English wine, brand battle, Californian industry

What a statement

The extremely jingoistic English newspaper The Express ran an article on August 1 with the heading, “English wine is now the fourth best in the world say British drinkers”.

What a statement. According to the blurb, “British wine is now rated as better quality than Spanish, South African and New Zealand tipples”.

From the Australian industry point of view, the good news was that English wine still trails behind France, Australia and Italy.

The Express story originates from a report in the trade magazine The Grocer, based on a poll of 2000 consumers. Other points raised in the poll:

  • More than half of Brits have never even tried an English wine and many have no intention of doing so.
  • Consumers in the 25-44-year-old bracket are most receptive to English wine.
  • Older consumers are less likely to switch from their traditional favourites.
  • Younger consumers find the UK versions too expensive.
  • French wine is considered the best in the world by 36 per cent.
  • Italy comes second with 15 per cent.
  • Australian wine comes third with 13 per cent.
  • English wine picked up 11 per cent, with a big divide in age acceptance: 19 per cent among those aged 25-34, but dropping to 15 per cent in the 35-44 age group.
  • Spanish wine was preferred by 7 per cent.
  • South African by 6 per cent.
  • New Zealand by 5 per cent.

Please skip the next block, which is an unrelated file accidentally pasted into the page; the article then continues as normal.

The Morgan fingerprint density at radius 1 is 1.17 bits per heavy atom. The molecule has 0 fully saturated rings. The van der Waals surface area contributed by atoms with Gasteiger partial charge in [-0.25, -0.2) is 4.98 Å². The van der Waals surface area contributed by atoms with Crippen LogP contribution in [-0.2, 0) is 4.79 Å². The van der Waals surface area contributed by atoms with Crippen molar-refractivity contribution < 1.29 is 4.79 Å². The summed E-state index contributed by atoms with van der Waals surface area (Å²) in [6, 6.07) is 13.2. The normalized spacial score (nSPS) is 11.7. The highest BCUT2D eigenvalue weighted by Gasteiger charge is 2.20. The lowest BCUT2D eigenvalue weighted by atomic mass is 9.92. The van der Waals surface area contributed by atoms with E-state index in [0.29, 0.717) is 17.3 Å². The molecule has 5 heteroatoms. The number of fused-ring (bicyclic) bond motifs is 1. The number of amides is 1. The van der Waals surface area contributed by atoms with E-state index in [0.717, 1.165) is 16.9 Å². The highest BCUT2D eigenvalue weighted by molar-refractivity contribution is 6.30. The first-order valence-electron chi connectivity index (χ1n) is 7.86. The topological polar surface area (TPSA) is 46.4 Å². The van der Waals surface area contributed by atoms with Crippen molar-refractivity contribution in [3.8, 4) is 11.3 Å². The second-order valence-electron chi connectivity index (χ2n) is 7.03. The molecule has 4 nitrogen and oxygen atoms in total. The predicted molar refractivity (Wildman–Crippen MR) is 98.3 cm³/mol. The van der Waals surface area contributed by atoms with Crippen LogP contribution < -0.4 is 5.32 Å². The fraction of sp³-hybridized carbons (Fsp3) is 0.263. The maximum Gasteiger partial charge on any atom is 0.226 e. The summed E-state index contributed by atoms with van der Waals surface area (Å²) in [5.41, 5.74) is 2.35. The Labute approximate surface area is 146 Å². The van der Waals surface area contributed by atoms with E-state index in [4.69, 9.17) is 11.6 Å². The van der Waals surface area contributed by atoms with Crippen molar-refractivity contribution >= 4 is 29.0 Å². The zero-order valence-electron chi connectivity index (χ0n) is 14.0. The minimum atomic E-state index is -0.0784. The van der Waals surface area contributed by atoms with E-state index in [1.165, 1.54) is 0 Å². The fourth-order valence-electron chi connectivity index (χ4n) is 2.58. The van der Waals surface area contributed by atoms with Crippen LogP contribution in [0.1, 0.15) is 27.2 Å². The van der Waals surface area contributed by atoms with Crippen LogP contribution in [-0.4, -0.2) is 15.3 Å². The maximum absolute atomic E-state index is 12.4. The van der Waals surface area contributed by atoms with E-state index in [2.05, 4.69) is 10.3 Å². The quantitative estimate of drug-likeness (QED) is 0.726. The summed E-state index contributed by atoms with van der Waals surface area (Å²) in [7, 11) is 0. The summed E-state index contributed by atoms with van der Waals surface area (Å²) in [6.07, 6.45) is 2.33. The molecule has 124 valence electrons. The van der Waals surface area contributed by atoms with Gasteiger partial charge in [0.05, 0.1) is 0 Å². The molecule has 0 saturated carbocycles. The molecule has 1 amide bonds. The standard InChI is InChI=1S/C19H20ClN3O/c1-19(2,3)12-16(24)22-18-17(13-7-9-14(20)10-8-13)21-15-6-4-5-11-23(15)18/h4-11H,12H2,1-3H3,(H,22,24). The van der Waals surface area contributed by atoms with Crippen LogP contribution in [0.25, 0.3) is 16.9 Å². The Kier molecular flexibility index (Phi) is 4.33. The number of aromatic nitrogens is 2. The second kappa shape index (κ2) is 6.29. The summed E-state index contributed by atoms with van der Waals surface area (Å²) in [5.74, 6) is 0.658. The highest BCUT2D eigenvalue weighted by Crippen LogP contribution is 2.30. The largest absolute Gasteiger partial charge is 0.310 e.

Price and availability are the big barriers to buying English wine. Interestingly, 13 per cent said they didn’t know English wine existed. This takes us back to the early 1980s, when a good proportion of consumers didn’t know Australia produced wine

Brand battle

The two largest wine companies in Australia are Treasury Wine Estates (TWE) and Accolade Wines. Naturally, they are competitors, not only domestically but in overseas markets.

In the UK, Accolade, via its Hardys brand, holds the number one spot, while TWE has second place with the Californian sourced Blossom Hill brand. The latest figures from IRI show the top 10 wine brands in the UK, by value, for the year to July 2016.

Australian brands: Hardys, McGuigan, Jacob’s Creek and Yellowtail

US brands: Blossom Hill, Echo Falls, Barefoot and Gallo

Chilean brands: Casillero del Diablo and Isla Negra

  Brand To July 2015 To July 2016 % Change Average price (75cl)
1 Hardys £325.8m £315.7m -3.08 £5.18
2 Blossom Hill £243.2m £207.9m -14.52 £4.93
3 Echo Falls £188.5m £194.1m +2.95 £4.97
4 Casillero del Diablo £89.7m £120.2m +33.97 £6.13
5 McGuigan £109.3m £119.9 +9.64 £5.15
6 Barefoot £78m £107.3m +37.45 £5.79
7 Gallo £113.5 £98.6 -13.15 £5.48
8 Isla Negra £92.8m £90.8 -2.18 £5.04
9 Jacob’s Creek £93.3m £88m -5.71 £6.01
10 Yellowtail £64.5m £85.8m +33.04 £5.96

Although Hardys has dipped by a little over 3 per cent, it’s still more than £100 million ahead of the rest in sales. In percentage increase terms the stars are Barefoot, Casillero del Diablo and Yellowtail. The biggest losers are Blossom Hill and Gallo. One also has to consider the South African brand Kumala, which is out of the top 10.